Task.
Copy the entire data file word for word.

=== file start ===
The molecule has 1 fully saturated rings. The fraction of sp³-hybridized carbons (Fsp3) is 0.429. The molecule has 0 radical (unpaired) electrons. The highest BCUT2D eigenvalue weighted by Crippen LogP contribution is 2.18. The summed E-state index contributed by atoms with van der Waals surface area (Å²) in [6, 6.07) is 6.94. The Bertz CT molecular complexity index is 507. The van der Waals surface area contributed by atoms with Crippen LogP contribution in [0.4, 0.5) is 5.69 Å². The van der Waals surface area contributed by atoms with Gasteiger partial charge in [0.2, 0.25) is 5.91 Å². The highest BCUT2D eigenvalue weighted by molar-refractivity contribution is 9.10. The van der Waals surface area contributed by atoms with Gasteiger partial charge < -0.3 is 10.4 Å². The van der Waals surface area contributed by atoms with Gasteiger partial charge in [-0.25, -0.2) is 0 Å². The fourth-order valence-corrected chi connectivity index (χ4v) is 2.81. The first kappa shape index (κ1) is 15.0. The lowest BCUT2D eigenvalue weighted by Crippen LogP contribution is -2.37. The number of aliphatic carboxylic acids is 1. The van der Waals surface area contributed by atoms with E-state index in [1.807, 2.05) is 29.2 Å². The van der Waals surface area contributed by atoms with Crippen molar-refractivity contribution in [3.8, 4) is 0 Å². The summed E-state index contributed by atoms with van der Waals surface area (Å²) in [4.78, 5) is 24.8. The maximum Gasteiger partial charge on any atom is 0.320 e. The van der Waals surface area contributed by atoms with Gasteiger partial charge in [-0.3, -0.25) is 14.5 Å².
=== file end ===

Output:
The molecule has 1 fully saturated rings. The fraction of sp³-hybridized carbons (Fsp3) is 0.429. The molecule has 0 radical (unpaired) electrons. The highest BCUT2D eigenvalue weighted by Crippen LogP contribution is 2.18. The summed E-state index contributed by atoms with van der Waals surface area (Å²) in [6, 6.07) is 6.94. The Bertz CT molecular complexity index is 507. The van der Waals surface area contributed by atoms with Crippen LogP contribution in [0.4, 0.5) is 5.69 Å². The van der Waals surface area contributed by atoms with Gasteiger partial charge in [0.2, 0.25) is 5.91 Å². The highest BCUT2D eigenvalue weighted by molar-refractivity contribution is 9.10. The van der Waals surface area contributed by atoms with Gasteiger partial charge < -0.3 is 10.4 Å². The van der Waals surface area contributed by atoms with Gasteiger partial charge in [-0.25, -0.2) is 0 Å². The fourth-order valence-corrected chi connectivity index (χ4v) is 2.81. The first kappa shape index (κ1) is 15.0. The lowest BCUT2D eigenvalue weighted by Crippen LogP contribution is -2.37. The number of aliphatic carboxylic acids is 1. The van der Waals surface area contributed by atoms with E-state index in [1.807, 2.05) is 29.2 Å². The van der Waals surface area contributed by atoms with Crippen molar-refractivity contribution in [3.8, 4) is 0 Å². The summed E-state index contributed by atoms with van der Waals surface area (Å²) in [4.78, 5) is 24.8. The maximum Gasteiger partial charge on any atom is 0.320 e. The van der Waals surface area contributed by atoms with Gasteiger partial charge in [-0.3, -0.25) is 14.5 Å².